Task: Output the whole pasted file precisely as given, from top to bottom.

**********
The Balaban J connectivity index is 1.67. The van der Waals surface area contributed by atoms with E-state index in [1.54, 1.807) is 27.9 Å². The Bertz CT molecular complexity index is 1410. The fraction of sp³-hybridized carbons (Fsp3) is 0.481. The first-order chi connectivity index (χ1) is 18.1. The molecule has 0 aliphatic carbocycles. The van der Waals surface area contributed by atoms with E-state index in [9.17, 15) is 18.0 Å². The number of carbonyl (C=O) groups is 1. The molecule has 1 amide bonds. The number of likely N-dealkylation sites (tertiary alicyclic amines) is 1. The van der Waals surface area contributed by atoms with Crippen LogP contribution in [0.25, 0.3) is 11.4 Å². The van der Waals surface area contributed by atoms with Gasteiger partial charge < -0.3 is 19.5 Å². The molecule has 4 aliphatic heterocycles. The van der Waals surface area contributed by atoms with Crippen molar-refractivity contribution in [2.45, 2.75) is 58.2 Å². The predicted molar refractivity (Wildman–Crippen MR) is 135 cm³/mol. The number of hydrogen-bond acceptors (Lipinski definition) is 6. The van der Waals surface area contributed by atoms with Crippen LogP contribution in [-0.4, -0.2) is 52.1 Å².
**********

The Balaban J connectivity index is 1.67. The van der Waals surface area contributed by atoms with E-state index in [1.54, 1.807) is 27.9 Å². The Bertz CT molecular complexity index is 1410. The fraction of sp³-hybridized carbons (Fsp3) is 0.481. The first-order chi connectivity index (χ1) is 18.1. The molecule has 0 aliphatic carbocycles. The van der Waals surface area contributed by atoms with E-state index in [9.17, 15) is 18.0 Å². The number of carbonyl (C=O) groups is 1. The molecule has 1 amide bonds. The number of likely N-dealkylation sites (tertiary alicyclic amines) is 1. The van der Waals surface area contributed by atoms with Crippen LogP contribution in [0.25, 0.3) is 11.4 Å². The van der Waals surface area contributed by atoms with Gasteiger partial charge < -0.3 is 19.5 Å². The molecule has 4 aliphatic heterocycles. The van der Waals surface area contributed by atoms with Crippen molar-refractivity contribution in [2.45, 2.75) is 58.2 Å². The predicted molar refractivity (Wildman–Crippen MR) is 135 cm³/mol. The number of hydrogen-bond acceptors (Lipinski definition) is 6. The van der Waals surface area contributed by atoms with Crippen LogP contribution in [-0.4, -0.2) is 52.1 Å².